Hi everyone! I am new to Think Atheist, and just taking the time to get a feel for the site! I'm not sure what to say about myself, but I'll try to give a little introduction.
I am a 27 year old office administrator with a nearly-complete Bachelor of Arts degree, with a Major in English and Minor in Sociology. I have only recently began calling myself an atheist. I do not have a religious background, and don't remember ever having any faith in any type of religion. I grew up in Newfoundland, Canada, and currently live in Alberta, therefore Christianity is the religion I am most familiar with. In the past I didn't care much about religion and just tried to live my life as if it doesn't exist, but within the last year or so I have been feeling very much AGAINST religion. Reading books by people such as Richard Dawkins, Christopher Hitchens and Daniel Dennett, and watching them in debates and discussions has made me realize that it is ok to say I am an atheist, and that there are others who feel the same as I do.
My new-found interest in atheism has also piqued my interest in science and evolution, and I love learning about how life has evolved. One of my favorite books is Richard Dawkins' The Greatest Show on Earth.
I am not sure what else to say about myself, but if anyone would like to chat I am pretty much an open book! I am very happy to have found this website, and I am excited to start blogging and participating in discussions!
Welcome Angela! I look forward to seeing you around the community and reading your thoughts as you post them.
hello,,,,,, i am new member here
Thanks for the welcome!
I am fortunate enough to not often find myself surrounded by people or situations that deal with religious matters (directly, as way too much of our society today is indirectly based on religion), so I cannot say I have a lot of experience with religion in either province. The only difference I can really see is diversity. In Newfoundland, there is very little ethnic diversity, so the majority of people consider themselves Christian (I say consider, because many use it as a label because their parents or grandparents are Christian, but they do not in fact practice the religion). It wasn't until I ventured to Alberta that I was exposed to a variety of religions and ethnicities. I had learned about different religions in school, but that was as far as it went.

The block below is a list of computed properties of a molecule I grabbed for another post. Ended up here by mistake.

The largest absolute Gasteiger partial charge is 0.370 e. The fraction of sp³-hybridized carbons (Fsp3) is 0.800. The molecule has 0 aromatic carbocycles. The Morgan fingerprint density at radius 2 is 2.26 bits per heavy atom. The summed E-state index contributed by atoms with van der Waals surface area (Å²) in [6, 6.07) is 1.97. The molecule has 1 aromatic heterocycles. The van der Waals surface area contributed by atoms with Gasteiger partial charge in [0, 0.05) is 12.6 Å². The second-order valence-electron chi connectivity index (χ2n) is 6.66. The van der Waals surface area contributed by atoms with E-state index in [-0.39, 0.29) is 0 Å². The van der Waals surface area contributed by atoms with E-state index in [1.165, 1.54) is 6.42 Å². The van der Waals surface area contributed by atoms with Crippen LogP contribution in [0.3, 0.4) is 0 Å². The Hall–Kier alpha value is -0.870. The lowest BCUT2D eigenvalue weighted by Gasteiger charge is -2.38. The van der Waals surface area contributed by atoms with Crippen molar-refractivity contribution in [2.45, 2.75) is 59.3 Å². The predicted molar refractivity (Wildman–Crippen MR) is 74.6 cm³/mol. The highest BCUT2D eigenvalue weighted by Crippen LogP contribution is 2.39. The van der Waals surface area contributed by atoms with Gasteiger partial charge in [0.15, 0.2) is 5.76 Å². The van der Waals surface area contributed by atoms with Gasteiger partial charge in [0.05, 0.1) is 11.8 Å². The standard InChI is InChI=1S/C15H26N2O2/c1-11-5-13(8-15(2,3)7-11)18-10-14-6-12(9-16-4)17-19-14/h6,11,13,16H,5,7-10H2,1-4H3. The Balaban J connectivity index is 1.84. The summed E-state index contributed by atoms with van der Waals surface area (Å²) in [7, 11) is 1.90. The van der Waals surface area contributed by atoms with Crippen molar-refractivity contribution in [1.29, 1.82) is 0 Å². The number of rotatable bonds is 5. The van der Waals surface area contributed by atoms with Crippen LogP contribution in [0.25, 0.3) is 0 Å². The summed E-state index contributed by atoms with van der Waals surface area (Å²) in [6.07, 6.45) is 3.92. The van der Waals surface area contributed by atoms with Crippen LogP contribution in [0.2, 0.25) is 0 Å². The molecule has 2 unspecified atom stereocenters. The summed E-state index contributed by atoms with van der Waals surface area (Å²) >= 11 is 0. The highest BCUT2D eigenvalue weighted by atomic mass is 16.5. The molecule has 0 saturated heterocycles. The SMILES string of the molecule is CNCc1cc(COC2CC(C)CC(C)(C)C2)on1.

Here in Fort McMurray, there are Christians, Muslims, Hindus, Buddists, Sikhs, etc. There are many different churches, schools, organizations, etc., based on different religions. One good thing I have noticed is that, for a community with so much diversity, people tend to be very accepting and respectful of others, despite their differing religious beliefs. It is not uncommon for children and adults to have friends of various backgrounds and beliefs, and for the most part it seems to work quite fine. The community has a multicultural society, and holds many activities and functions that invite everyone to get together and learn about their neighbors' customs and lifestyles. Outdoor fairs and events always include entertainment, food and activites from many different cultures, and people generally tend to enjoy and embrace the immense diversity (especially children, as one would expect).
In my hometown of Grand Falls Windsor, Newfoundland, our community was divided amongst Christian denominations. We had a catholic school system, a protestant school system, and a pentecostal school system (as well as churches). For a community based on one religion, there sure was a lot of segregation, especially within the school systems. The catholic and protestant schools were always "against" one another, and there was often a lot of arguing and fighting amongst children from different schools (especially with the town had one bussing system for both). The pentecostal school systems was separate entirely, and oftentimes you grew up down the street from someone you didn't even know simply because they were pentecostal and you were catholic. Though this mostly seemed to happen amongst the children and teenagers, it was learned from the parents, who held these views and expressed them to their children.
I am not sure if I went off on a tangent here or not, to be honest I never realized these differences until I started writing this...and it's really got me thinking! I guess I should thank you for your question!
So Jeffrey if you do not mind me asking, where are you from and currently living, and how is the religious situation there?
I'm new here myself, I'm enjoying hearing everyones experiences so far in different societies and cultures so thanks for sharing. I saw your follow up response, and you mentioned that your city had several cultures that inter mingled, how large is that town?
My state, Texas is pretty diverse as well, in the cities at least. Towns with 800 are exactly like you would imagine them to be, but Houston and Dallas are incredibly diverse with all cultures from around the world it's pretty incredible. They don't mingle as much as your town but that would be great to see them start moving that way.
Thanks for sharing!